David began by reflecting on God’s past faithfulness to him (vv. 1–4). As he reflected on God’s grace to him in the past, he recognised that God had always proven faithful to him and he had no reason to assume that would change.
God had been faithful with his security, protecting him from his enemies (v. 1). God had been faithful with his provision, proving to be the ultimate source of David’s well-being (v. 2). God had graciously provided him with godly friends and companions (v. 3). God had graciously shown him the folly and emptiness of pursuing other gods and protected him from that folly (v. 4). David used these past mercies to talk himself into a right frame of mind. Whatever his present concerns were, surely he could trust the always-faithful God to be faithful again.
In light of God’s past faithfulness, David put some basic strategies into place to help him build and maintain his present confidence in the Lord (vv. 5–11).
First, he recognised the Lord as his daily portion for the present and the future (vv. 5–6). The language in this verse speaks of inheritance—that which, in Old Testament thought, provided security and even identity. The Lord had specifically stated that the Levites would receive no inheritance because they should find their security and identity in him (Numbers 18:20). David claims the same here.
Those who wish to build their confidence in God must find their security and identity in him, realising that he is their provider. The CSB translates the second half of v. 5 as “you hold my future.” Because God held his future, he could confidently assert, “The lines have fallen for me in pleasant places; indeed, I have a beautiful inheritance.” He realised that his security, hope, and provision did not lie in his own power or favourable circumstances but in the Lord alone. Even when the future looked bleak, the Lord knew the future and held his inheritance in his hand.
Second, David committed that he would listen to godly counsel (v. 7). The Lord might choose to give David counsel in a variety of ways—the counsel of godly friends, the comfort of the Scriptures, the prompting of the Holy Spirit in his life, etc.—but he was thankful that the Lord was his counsellor.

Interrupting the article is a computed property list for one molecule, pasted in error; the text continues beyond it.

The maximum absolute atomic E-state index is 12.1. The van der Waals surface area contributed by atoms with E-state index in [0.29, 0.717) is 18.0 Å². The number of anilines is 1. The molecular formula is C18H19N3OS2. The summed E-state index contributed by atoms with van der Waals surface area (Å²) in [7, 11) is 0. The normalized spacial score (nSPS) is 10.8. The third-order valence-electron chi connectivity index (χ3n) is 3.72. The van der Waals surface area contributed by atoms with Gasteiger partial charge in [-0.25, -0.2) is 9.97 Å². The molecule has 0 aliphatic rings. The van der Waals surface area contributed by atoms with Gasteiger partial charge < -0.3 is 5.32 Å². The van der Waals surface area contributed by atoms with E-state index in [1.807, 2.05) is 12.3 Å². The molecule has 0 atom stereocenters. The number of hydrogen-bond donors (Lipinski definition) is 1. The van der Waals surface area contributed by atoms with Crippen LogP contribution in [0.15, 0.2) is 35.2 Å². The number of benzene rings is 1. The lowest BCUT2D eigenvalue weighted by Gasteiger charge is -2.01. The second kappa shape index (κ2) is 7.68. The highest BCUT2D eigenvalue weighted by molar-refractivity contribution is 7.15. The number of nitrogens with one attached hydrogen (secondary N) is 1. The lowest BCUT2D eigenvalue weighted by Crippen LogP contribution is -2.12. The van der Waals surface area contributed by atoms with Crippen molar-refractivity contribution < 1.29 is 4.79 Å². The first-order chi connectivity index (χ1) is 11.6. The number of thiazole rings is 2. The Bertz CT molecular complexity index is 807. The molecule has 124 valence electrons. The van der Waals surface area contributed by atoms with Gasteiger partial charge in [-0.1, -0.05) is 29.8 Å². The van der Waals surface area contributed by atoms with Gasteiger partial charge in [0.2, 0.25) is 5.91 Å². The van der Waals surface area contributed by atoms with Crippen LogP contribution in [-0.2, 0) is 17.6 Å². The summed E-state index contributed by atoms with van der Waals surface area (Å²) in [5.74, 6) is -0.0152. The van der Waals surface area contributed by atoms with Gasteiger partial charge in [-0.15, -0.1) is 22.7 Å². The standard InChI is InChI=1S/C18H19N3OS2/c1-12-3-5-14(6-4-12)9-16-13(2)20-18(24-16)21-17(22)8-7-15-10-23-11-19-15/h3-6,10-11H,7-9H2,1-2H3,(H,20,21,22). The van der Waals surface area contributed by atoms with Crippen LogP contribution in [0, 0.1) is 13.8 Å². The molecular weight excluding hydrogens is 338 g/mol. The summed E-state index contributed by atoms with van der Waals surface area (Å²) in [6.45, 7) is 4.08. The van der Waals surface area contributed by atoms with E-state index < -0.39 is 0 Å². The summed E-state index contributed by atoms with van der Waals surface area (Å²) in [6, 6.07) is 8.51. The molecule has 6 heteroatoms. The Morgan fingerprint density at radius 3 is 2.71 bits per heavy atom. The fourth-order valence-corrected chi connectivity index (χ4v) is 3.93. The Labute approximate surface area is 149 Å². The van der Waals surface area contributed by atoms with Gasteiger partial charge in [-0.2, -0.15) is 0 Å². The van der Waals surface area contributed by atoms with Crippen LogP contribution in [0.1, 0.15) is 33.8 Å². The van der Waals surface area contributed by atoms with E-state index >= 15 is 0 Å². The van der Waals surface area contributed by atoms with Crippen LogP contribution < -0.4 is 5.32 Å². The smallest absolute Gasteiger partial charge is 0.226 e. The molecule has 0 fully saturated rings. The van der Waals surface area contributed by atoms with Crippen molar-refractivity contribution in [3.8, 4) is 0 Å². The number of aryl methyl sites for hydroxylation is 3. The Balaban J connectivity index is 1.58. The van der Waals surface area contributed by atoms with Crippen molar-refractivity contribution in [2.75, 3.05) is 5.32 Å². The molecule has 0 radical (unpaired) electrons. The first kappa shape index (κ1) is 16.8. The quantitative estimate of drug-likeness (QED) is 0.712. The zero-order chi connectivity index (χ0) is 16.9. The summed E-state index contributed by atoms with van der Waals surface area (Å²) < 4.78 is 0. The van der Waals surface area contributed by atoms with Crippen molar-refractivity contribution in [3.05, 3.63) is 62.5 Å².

God still speaks to his people in a variety of ways, and our confidence in him is dependent, to a large degree, on our willingness to listen to such counsel. This means that we must commit, among other things, to time meditating on the word, time in prayer, and fellowship with godly people if we will grow in confidence. Our confidence will be shaken if we do not commit to receiving and submitting to godly counsel.
Third, David rejoiced in God as the author and finisher of his eternal security (vv. 8–11). His security began in this life (vv. 8–9). God was right by him at all times and in all circumstances. He could rest securely in the Lord in tumultuous times. But his security did not end there: Even in death the Lord held him securely (v. 10). As a child of God, death did not have to terrify him. The writer to the Hebrews speaks of man’s natural fear of death (2:15), but David knew that the Lord would not abandon him in death. His confidence went beyond death as he reflected on the truth that “life,” “fullness,” and “pleasures” would be his “forevermore” (v. 11).
Christians, of all people, should have a robust theology of death. Our ultimate confidence as we face death lies in the fact that there is a day of resurrection to eternal reward. Even death—that last enemy, yet to be defeated—holds no ultimate power over those whose confidence is in the Lord. The Christian’s confidence is one that begins in this life, continues with Christ throughout life, and travels beyond the grave in hope of resurrection and eternal life. With that promise before us, what reason is there for us to lack confidence in the Lord in our present circumstances?
Let us together look confidently to the God who has proven faithful in the past, is faithful even now, and will be faithful to the grave and beyond.